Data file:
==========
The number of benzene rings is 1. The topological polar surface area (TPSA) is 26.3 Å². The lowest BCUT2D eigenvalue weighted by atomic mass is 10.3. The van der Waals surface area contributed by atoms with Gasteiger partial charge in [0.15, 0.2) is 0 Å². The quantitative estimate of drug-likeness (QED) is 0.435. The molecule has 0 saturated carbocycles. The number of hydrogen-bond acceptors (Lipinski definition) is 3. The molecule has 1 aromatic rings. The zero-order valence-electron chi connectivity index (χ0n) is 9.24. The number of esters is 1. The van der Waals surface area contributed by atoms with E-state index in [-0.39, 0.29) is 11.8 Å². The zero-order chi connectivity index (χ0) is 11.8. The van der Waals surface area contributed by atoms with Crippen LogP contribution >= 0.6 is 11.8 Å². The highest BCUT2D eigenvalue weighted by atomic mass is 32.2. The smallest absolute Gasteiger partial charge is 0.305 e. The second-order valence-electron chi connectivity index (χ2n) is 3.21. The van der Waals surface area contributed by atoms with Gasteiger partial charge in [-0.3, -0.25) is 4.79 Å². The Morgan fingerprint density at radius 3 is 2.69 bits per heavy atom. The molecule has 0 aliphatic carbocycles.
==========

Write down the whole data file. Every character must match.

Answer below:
The number of benzene rings is 1. The topological polar surface area (TPSA) is 26.3 Å². The lowest BCUT2D eigenvalue weighted by atomic mass is 10.3. The van der Waals surface area contributed by atoms with Gasteiger partial charge in [0.15, 0.2) is 0 Å². The quantitative estimate of drug-likeness (QED) is 0.435. The molecule has 0 saturated carbocycles. The number of hydrogen-bond acceptors (Lipinski definition) is 3. The molecule has 1 aromatic rings. The zero-order valence-electron chi connectivity index (χ0n) is 9.24. The number of esters is 1. The van der Waals surface area contributed by atoms with E-state index in [-0.39, 0.29) is 11.8 Å². The zero-order chi connectivity index (χ0) is 11.8. The van der Waals surface area contributed by atoms with Crippen LogP contribution >= 0.6 is 11.8 Å². The highest BCUT2D eigenvalue weighted by atomic mass is 32.2. The smallest absolute Gasteiger partial charge is 0.305 e. The second-order valence-electron chi connectivity index (χ2n) is 3.21. The van der Waals surface area contributed by atoms with Gasteiger partial charge in [-0.3, -0.25) is 4.79 Å². The Morgan fingerprint density at radius 3 is 2.69 bits per heavy atom. The molecule has 0 aliphatic carbocycles.